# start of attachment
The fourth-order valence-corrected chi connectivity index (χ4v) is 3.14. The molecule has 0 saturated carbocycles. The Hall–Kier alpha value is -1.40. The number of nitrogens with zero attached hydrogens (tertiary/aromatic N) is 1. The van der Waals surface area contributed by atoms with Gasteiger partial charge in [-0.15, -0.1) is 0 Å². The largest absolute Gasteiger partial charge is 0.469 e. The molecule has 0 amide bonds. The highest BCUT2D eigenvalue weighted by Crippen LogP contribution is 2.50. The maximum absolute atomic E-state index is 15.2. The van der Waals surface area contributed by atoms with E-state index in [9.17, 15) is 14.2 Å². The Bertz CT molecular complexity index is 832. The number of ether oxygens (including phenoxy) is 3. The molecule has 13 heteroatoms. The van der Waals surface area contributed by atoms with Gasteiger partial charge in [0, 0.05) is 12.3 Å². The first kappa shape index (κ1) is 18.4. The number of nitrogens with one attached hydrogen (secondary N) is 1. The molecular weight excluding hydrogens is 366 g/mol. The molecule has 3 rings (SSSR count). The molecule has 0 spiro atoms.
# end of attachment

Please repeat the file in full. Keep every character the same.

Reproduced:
The fourth-order valence-corrected chi connectivity index (χ4v) is 3.14. The molecule has 0 saturated carbocycles. The Hall–Kier alpha value is -1.40. The number of nitrogens with zero attached hydrogens (tertiary/aromatic N) is 1. The van der Waals surface area contributed by atoms with Gasteiger partial charge in [-0.15, -0.1) is 0 Å². The largest absolute Gasteiger partial charge is 0.469 e. The molecule has 0 amide bonds. The highest BCUT2D eigenvalue weighted by Crippen LogP contribution is 2.50. The maximum absolute atomic E-state index is 15.2. The van der Waals surface area contributed by atoms with E-state index in [9.17, 15) is 14.2 Å². The Bertz CT molecular complexity index is 832. The number of ether oxygens (including phenoxy) is 3. The molecule has 13 heteroatoms. The van der Waals surface area contributed by atoms with Gasteiger partial charge in [0, 0.05) is 12.3 Å². The first kappa shape index (κ1) is 18.4. The number of nitrogens with one attached hydrogen (secondary N) is 1. The molecular weight excluding hydrogens is 366 g/mol. The molecule has 3 rings (SSSR count). The molecule has 0 spiro atoms.